Four years after its debut, the "ribbon" interface in Microsoft's Office suite still gives businesses the shudders, a research firm said today.
The interface first appeared in Office 2007 to catcalls as users struggled with the massive redesign, which substituted a wide ribbon-like display at the top for the traditional drop-down menus, small icons and toolbars that epitomized Windows applications' look-and-feel for decades.
Months after the release of Office 2010, which also relies on the ribbon, enterprise IT professionals still think the interface is a headache, said Diane Hagglund, a senior analyst at Dimensional Research.
After polling more than 950 business IT executives, managers and staffers, Hagglund found that the ribbon and its impact on worker training led all worries about deploying Office 2010. Nearly half of the IT pros -- 45 per cent -- pegged user training on the ribbon as a concern, more than double that of worries about the new software's stability and reliability, and significantly higher than the next-most expressed anxieties, including non-ribbon training issues and add-in compatibility problems.
In the past, Microsoft has argued that training problems stemming from the ribbon interface have been overblown . Users, however, have continued to knock the ribbon, whether in Office on Windows or in the just-shipped Office for Mac 2011, which features a variant on the interface .
Dimensional also noted a slow uptake of Office 2010 so far, with just 20 per cent of organizations polled having rolled out the suite to any PCs outside test scenarios.
But next year should be a barn burner for Microsoft. Forty-two percent of the polled IT professionals said their organizations would broadly deploy Office 2010 in 2011, more than twice the 18 per cent who said the same about this year.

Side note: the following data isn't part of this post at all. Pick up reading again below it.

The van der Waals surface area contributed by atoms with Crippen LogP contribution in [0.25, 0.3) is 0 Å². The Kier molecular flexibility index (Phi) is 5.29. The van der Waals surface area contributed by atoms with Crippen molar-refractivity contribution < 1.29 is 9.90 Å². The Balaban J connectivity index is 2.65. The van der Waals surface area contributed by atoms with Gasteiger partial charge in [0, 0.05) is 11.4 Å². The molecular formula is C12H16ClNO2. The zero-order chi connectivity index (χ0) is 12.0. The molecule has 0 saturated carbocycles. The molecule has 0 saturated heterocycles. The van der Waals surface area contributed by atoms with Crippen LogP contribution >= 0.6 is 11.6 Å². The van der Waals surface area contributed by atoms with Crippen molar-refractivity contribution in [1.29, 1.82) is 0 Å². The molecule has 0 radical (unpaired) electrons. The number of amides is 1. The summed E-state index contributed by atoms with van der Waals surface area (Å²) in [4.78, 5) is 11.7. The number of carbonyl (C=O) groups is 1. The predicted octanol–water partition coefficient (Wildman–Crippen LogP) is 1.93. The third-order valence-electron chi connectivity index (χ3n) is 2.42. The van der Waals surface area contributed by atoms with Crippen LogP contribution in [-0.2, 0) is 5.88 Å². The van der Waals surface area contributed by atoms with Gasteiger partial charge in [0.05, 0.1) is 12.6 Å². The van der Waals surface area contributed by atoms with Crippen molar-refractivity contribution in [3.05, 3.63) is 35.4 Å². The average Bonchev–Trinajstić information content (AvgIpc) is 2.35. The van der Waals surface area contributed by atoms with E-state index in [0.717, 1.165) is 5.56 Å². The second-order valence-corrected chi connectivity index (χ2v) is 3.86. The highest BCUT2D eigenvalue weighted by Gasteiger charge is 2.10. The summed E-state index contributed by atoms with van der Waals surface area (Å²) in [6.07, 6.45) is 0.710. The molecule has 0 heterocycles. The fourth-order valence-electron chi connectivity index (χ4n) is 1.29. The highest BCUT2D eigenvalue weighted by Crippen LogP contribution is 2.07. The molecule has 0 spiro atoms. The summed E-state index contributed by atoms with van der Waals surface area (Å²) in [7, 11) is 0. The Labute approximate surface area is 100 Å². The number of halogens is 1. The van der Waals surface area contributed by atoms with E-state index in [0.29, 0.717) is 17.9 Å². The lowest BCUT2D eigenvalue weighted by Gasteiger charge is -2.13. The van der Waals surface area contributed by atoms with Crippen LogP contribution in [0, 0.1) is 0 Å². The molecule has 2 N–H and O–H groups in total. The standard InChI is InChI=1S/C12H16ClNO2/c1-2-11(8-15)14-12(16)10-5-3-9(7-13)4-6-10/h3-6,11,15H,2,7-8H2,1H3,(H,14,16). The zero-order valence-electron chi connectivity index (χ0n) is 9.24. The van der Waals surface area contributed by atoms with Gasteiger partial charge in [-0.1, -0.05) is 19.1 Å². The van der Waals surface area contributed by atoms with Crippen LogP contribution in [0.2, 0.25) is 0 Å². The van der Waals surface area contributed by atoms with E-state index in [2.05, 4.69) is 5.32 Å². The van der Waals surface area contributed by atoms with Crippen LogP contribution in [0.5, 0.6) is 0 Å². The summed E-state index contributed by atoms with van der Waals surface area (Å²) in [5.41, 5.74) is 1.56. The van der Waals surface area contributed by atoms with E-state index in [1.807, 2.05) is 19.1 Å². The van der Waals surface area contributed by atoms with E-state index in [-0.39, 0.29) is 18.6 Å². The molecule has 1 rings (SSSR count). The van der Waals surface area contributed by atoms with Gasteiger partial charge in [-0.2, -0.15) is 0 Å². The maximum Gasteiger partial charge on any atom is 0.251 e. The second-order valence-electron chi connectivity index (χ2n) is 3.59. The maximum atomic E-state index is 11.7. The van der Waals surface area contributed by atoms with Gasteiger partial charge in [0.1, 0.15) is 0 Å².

Two weeks ago, Microsoft touted a 15 per cent year-over-year increase in Office sale revenues for the third quarter, the boost coming from 2010's June launch. The company also announced that sales of Office 2010 were 20 per cent higher than for Office 2007 during its early months.
At the same time, Microsoft said consumer sales of Office -- the bulk of which would be the lowest-priced Home & Student edition, historically the biggest retail seller -- were "outstanding," but said nothing similar about how the suite's selling to businesses.
Hagglund had a hunch why enterprises are hesitant to jump on Office 2010. "What was really interesting was hearing [from IT professionals] about the increased complexity of the desktop," she said, ticking off factors ranging from multiple versions of Windows -- including the nearly-decade-old XP -- and multiple editions of Office to Windows 7 migration plans that are only now getting into swing.
"I really feel for the front line IT people today," she said. "It's just getting tougher and tougher."
The most surprising result of the survey, said Hagglund, was the large number of IT professionals who said that their organizations are running Office alternatives as well as Microsoft's suite.
Nearly one-in-five said that they are using OpenOffice.org, the open-source project that's recently been roiled by the defection of important contributors to the new rival, LibreOffice.
Ten percent of those polled by Dimensional also said they're using Google Docs.
"I was shocked," admitted Hagglund, referring to the 18 per cent result for OpenOffice.org. "And it's across all sizes and verticals," she added, "not just education, as you might think. That was the biggest surprise to me, the strength of OpenOffice."
Dimensional's survey was conducted for Kace, a systems management and deployment vendor acquired by computer maker Dell earlier this year. Hagglund's report can be obtained at Kace's site (registration required).
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